Akka Toolkit 2.3 with Java 8 and Persistence Support
The latest version of the Akka toolkit comes with persistence enabling stateful actors to persist their internal state. The recently released version 2.3.0 is also prepared for support of Java 8 lambda expressions.
In Akka persistence, instead of current state, each change to an actor’s state are persisted. Changes are appended to a journal and an actors’ internal state can be rebuilt by replaying the stored changes. Support for event sourcing and at-least-once message deliveries is also provided.
Using Java 8 and lambda expressions, both Actors and Finite State Machines (FSM) may now be implemented using lambda syntax thus removing the need for declaring anonymous inner classes.
Both the persistence module and the lambda support are marked as experimental with an ambition to improve the API based on feedback from users.
Other improvements include:
- A cluster can from being partially unreachable now come back to working as normally again with the failure condition cleared when the affected nodes becomes responsive.
- Cluster sharding can be used to distribute stateful actors over several nodes when the actors consume more resources than one machine can supply.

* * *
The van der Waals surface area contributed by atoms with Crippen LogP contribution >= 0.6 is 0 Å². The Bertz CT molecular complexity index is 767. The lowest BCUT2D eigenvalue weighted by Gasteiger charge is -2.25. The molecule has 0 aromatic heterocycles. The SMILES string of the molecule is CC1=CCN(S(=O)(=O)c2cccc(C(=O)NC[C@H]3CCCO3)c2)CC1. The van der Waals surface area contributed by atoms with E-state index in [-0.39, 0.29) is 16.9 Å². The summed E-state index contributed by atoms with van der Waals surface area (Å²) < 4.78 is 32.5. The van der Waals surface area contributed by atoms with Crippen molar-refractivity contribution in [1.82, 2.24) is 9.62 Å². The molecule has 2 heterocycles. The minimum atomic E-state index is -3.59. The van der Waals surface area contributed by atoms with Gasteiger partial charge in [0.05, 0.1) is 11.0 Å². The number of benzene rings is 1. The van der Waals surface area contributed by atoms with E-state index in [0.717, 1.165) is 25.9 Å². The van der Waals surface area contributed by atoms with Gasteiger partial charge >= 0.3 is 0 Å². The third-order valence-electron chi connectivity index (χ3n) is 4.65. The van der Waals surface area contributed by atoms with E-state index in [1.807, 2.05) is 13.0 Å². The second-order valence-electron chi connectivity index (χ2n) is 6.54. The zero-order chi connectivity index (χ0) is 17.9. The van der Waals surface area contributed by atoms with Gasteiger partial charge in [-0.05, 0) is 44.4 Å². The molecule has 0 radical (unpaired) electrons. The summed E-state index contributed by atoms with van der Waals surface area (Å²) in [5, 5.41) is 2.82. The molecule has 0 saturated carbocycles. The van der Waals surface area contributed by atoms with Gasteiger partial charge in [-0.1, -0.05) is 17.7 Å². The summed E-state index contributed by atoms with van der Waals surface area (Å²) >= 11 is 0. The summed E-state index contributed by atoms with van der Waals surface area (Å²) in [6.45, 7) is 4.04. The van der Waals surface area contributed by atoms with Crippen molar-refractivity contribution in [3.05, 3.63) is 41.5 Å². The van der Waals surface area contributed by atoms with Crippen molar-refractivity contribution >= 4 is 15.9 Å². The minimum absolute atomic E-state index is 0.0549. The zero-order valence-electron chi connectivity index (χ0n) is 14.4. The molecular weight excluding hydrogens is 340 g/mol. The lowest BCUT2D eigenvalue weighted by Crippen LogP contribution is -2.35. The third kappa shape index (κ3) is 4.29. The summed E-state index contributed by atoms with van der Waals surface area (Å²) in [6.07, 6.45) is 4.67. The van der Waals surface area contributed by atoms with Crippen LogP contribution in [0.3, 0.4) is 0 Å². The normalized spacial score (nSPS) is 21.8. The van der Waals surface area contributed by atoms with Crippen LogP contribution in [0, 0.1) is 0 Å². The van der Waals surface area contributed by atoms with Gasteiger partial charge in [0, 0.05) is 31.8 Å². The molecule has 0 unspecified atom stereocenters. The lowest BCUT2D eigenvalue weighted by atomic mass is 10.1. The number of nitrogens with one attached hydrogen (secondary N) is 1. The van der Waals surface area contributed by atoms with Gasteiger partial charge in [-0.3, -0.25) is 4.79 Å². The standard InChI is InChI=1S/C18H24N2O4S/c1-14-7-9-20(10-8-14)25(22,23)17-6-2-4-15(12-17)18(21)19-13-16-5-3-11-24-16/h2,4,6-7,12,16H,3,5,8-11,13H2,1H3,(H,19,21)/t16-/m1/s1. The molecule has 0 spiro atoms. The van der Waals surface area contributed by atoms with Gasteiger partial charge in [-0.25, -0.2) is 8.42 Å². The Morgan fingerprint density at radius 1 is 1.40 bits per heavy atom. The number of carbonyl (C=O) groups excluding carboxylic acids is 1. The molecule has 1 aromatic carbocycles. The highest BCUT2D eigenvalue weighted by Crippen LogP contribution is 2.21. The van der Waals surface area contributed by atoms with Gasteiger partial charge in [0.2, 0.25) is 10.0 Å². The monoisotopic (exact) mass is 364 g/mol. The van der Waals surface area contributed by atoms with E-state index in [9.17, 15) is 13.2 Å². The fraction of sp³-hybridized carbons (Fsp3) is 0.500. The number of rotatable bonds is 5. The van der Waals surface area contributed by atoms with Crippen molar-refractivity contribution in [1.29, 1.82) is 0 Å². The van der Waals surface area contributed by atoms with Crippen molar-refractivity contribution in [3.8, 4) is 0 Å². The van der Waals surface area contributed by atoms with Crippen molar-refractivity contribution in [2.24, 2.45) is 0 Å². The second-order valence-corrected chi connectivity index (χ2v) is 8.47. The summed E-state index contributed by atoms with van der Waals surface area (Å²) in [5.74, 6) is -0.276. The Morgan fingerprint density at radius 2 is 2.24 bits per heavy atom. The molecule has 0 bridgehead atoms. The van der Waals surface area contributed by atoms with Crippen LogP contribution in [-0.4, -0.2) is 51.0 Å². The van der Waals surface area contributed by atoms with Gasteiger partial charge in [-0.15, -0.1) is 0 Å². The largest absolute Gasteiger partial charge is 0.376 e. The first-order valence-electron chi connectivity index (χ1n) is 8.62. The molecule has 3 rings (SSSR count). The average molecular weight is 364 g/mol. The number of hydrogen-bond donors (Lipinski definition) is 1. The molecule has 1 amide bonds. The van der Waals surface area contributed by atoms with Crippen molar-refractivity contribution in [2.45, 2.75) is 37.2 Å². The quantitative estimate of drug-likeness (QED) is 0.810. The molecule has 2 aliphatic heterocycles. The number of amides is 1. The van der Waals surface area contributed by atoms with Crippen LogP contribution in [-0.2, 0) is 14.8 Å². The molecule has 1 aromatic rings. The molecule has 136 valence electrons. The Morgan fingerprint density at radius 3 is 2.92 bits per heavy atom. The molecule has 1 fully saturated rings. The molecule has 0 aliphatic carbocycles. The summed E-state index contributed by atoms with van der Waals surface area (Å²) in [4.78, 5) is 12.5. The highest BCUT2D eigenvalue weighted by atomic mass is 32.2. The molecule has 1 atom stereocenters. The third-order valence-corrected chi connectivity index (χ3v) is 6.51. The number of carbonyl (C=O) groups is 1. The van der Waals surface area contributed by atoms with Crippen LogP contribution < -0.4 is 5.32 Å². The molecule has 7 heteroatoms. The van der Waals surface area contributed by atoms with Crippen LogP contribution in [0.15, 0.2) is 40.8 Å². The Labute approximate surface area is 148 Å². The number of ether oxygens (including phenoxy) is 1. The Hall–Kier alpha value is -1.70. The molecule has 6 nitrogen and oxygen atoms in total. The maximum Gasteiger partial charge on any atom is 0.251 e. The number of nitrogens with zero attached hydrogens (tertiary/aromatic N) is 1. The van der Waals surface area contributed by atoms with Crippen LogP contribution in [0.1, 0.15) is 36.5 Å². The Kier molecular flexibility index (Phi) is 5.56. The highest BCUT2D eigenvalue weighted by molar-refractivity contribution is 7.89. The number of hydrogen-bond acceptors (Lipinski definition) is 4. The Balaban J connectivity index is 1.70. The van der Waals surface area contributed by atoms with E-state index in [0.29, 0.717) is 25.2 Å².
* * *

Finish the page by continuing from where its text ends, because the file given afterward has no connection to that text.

- Removal of the experimental label from Akka IO package, but with the Pipeline infrastructure discontinued.
- The OSGi support has been reworked to make akka-actor an OSGi bundle.
The documentation together with a getting started guide has been updated to reflect the changes in the framework. Akka is also part of a larger sample of a reactive platform.
The new release contains some structural modifications requiring code changes when upgrading from 2.2.*. Upgrading from earlier version may require some extra steps.
The Akka toolkit is an implementation of the Actor Model, available with both a Java and a Scala API. This 2.3 release is the first step in a larger milestone planned for second half of 2014.
Akka is an open source product, licensed under the Apache 2 License.
Vaughn Vernon, author of Implementing Domain-Driven Design, talked last year about actor model in reactive domain-driven design and in an earlier talk about the foundation for actor model together with DDD.
A forum for Akka users is available with more than 3000 members.